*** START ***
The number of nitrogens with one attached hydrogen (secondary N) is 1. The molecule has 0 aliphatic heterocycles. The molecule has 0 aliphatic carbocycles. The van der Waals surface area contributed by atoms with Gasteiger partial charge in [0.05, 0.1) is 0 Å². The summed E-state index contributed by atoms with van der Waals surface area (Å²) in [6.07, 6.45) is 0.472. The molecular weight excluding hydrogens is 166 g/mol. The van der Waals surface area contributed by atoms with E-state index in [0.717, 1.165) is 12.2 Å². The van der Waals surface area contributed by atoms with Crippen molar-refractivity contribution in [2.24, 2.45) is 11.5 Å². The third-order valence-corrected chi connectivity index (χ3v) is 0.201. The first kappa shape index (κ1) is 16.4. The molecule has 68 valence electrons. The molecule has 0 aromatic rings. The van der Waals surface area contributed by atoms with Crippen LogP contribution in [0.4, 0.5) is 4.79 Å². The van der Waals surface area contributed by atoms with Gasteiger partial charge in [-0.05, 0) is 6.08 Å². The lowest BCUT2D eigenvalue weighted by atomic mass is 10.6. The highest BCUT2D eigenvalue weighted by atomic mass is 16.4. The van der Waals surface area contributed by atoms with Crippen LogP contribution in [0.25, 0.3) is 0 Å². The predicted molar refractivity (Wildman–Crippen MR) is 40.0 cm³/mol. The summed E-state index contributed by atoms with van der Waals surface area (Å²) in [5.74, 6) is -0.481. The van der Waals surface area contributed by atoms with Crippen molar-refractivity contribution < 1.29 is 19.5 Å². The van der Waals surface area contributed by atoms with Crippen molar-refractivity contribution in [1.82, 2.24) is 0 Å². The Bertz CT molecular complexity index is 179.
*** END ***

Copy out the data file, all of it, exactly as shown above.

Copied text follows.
The number of nitrogens with one attached hydrogen (secondary N) is 1. The molecule has 0 aliphatic heterocycles. The molecule has 0 aliphatic carbocycles. The van der Waals surface area contributed by atoms with Gasteiger partial charge in [0.05, 0.1) is 0 Å². The summed E-state index contributed by atoms with van der Waals surface area (Å²) in [6.07, 6.45) is 0.472. The molecular weight excluding hydrogens is 166 g/mol. The van der Waals surface area contributed by atoms with E-state index in [0.717, 1.165) is 12.2 Å². The van der Waals surface area contributed by atoms with Crippen molar-refractivity contribution in [2.24, 2.45) is 11.5 Å². The third-order valence-corrected chi connectivity index (χ3v) is 0.201. The first kappa shape index (κ1) is 16.4. The molecule has 68 valence electrons. The molecule has 0 aromatic rings. The van der Waals surface area contributed by atoms with Crippen LogP contribution in [0.4, 0.5) is 4.79 Å². The van der Waals surface area contributed by atoms with Gasteiger partial charge in [-0.05, 0) is 6.08 Å². The lowest BCUT2D eigenvalue weighted by atomic mass is 10.6. The highest BCUT2D eigenvalue weighted by atomic mass is 16.4. The van der Waals surface area contributed by atoms with Crippen LogP contribution in [0.25, 0.3) is 0 Å². The predicted molar refractivity (Wildman–Crippen MR) is 40.0 cm³/mol. The summed E-state index contributed by atoms with van der Waals surface area (Å²) in [5.74, 6) is -0.481. The van der Waals surface area contributed by atoms with Crippen molar-refractivity contribution < 1.29 is 19.5 Å². The van der Waals surface area contributed by atoms with Crippen molar-refractivity contribution in [1.82, 2.24) is 0 Å². The Bertz CT molecular complexity index is 179.